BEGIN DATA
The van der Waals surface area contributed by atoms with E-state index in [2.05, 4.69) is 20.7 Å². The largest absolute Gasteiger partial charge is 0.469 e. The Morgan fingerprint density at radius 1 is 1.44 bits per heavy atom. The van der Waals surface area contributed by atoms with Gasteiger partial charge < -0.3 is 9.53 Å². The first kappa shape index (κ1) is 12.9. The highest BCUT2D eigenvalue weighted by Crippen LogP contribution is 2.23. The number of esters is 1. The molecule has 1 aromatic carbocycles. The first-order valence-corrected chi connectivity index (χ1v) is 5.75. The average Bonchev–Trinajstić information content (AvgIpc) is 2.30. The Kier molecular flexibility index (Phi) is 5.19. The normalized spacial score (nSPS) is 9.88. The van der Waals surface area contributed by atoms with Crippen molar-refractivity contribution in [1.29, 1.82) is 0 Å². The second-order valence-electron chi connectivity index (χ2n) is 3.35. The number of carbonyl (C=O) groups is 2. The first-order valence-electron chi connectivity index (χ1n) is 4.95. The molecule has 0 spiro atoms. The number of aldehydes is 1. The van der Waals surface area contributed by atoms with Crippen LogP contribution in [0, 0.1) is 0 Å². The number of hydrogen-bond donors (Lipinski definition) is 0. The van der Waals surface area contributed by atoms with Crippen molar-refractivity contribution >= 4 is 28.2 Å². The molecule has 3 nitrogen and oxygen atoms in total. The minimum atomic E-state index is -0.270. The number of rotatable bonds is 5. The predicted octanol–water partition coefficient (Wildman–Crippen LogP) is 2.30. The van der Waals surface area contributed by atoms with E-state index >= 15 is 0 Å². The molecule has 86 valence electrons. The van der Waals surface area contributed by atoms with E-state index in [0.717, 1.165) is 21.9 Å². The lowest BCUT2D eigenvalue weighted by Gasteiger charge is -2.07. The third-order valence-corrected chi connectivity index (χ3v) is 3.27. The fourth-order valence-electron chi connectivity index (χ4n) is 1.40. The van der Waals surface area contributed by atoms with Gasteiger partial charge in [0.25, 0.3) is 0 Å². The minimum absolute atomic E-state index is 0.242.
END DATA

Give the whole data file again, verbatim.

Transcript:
The van der Waals surface area contributed by atoms with E-state index in [2.05, 4.69) is 20.7 Å². The largest absolute Gasteiger partial charge is 0.469 e. The Morgan fingerprint density at radius 1 is 1.44 bits per heavy atom. The van der Waals surface area contributed by atoms with Gasteiger partial charge < -0.3 is 9.53 Å². The first kappa shape index (κ1) is 12.9. The highest BCUT2D eigenvalue weighted by Crippen LogP contribution is 2.23. The number of esters is 1. The molecule has 1 aromatic carbocycles. The first-order valence-corrected chi connectivity index (χ1v) is 5.75. The average Bonchev–Trinajstić information content (AvgIpc) is 2.30. The Kier molecular flexibility index (Phi) is 5.19. The normalized spacial score (nSPS) is 9.88. The van der Waals surface area contributed by atoms with Crippen molar-refractivity contribution in [1.29, 1.82) is 0 Å². The second-order valence-electron chi connectivity index (χ2n) is 3.35. The number of carbonyl (C=O) groups is 2. The first-order valence-electron chi connectivity index (χ1n) is 4.95. The molecule has 0 spiro atoms. The number of aldehydes is 1. The van der Waals surface area contributed by atoms with Crippen LogP contribution in [0, 0.1) is 0 Å². The number of hydrogen-bond donors (Lipinski definition) is 0. The van der Waals surface area contributed by atoms with Crippen molar-refractivity contribution >= 4 is 28.2 Å². The molecule has 3 nitrogen and oxygen atoms in total. The minimum atomic E-state index is -0.270. The number of rotatable bonds is 5. The predicted octanol–water partition coefficient (Wildman–Crippen LogP) is 2.30. The van der Waals surface area contributed by atoms with E-state index >= 15 is 0 Å². The molecule has 86 valence electrons. The van der Waals surface area contributed by atoms with E-state index in [0.717, 1.165) is 21.9 Å². The lowest BCUT2D eigenvalue weighted by Gasteiger charge is -2.07. The third-order valence-corrected chi connectivity index (χ3v) is 3.27. The fourth-order valence-electron chi connectivity index (χ4n) is 1.40. The van der Waals surface area contributed by atoms with Gasteiger partial charge in [0.25, 0.3) is 0 Å². The minimum absolute atomic E-state index is 0.242.